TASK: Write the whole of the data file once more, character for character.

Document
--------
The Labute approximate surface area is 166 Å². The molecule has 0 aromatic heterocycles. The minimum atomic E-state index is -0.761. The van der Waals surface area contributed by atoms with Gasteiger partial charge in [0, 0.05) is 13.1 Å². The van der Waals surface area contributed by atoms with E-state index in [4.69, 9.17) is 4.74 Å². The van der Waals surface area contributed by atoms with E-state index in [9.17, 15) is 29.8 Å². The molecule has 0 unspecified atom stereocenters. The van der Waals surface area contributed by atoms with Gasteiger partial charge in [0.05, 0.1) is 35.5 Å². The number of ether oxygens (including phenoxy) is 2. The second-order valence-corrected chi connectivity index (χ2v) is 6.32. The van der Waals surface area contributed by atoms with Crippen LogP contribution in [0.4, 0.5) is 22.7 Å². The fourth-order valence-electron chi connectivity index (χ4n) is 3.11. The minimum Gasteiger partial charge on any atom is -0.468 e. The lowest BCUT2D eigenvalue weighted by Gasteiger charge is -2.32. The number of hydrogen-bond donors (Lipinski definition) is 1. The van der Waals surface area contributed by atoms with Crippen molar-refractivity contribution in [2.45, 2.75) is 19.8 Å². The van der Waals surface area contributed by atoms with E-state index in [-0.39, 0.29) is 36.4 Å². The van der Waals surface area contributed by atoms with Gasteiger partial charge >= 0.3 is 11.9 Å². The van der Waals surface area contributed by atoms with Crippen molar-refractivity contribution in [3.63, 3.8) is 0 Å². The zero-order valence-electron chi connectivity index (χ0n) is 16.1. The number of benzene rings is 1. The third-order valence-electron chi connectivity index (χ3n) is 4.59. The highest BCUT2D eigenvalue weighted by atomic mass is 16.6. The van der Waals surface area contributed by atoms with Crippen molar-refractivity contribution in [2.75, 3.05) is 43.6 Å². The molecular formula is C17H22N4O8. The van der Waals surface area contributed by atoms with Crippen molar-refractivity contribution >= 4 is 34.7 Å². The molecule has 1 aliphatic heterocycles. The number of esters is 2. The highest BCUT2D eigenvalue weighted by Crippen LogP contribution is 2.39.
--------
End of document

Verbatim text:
The Labute approximate surface area is 166 Å². The molecule has 0 aromatic heterocycles. The minimum atomic E-state index is -0.761. The van der Waals surface area contributed by atoms with Gasteiger partial charge in [0, 0.05) is 13.1 Å². The van der Waals surface area contributed by atoms with E-state index in [4.69, 9.17) is 4.74 Å². The van der Waals surface area contributed by atoms with E-state index in [9.17, 15) is 29.8 Å². The molecule has 0 unspecified atom stereocenters. The van der Waals surface area contributed by atoms with Gasteiger partial charge in [0.05, 0.1) is 35.5 Å². The number of ether oxygens (including phenoxy) is 2. The second-order valence-corrected chi connectivity index (χ2v) is 6.32. The van der Waals surface area contributed by atoms with Crippen LogP contribution in [0.4, 0.5) is 22.7 Å². The fourth-order valence-electron chi connectivity index (χ4n) is 3.11. The minimum Gasteiger partial charge on any atom is -0.468 e. The lowest BCUT2D eigenvalue weighted by Gasteiger charge is -2.32. The number of hydrogen-bond donors (Lipinski definition) is 1. The van der Waals surface area contributed by atoms with Crippen molar-refractivity contribution in [2.45, 2.75) is 19.8 Å². The van der Waals surface area contributed by atoms with E-state index in [-0.39, 0.29) is 36.4 Å². The van der Waals surface area contributed by atoms with Gasteiger partial charge >= 0.3 is 11.9 Å². The van der Waals surface area contributed by atoms with Crippen molar-refractivity contribution in [3.63, 3.8) is 0 Å². The zero-order valence-electron chi connectivity index (χ0n) is 16.1. The number of benzene rings is 1. The third-order valence-electron chi connectivity index (χ3n) is 4.59. The highest BCUT2D eigenvalue weighted by atomic mass is 16.6. The van der Waals surface area contributed by atoms with Crippen molar-refractivity contribution in [2.75, 3.05) is 43.6 Å². The molecular formula is C17H22N4O8. The van der Waals surface area contributed by atoms with Crippen molar-refractivity contribution >= 4 is 34.7 Å². The molecule has 1 aliphatic heterocycles. The number of esters is 2. The highest BCUT2D eigenvalue weighted by Crippen LogP contribution is 2.39.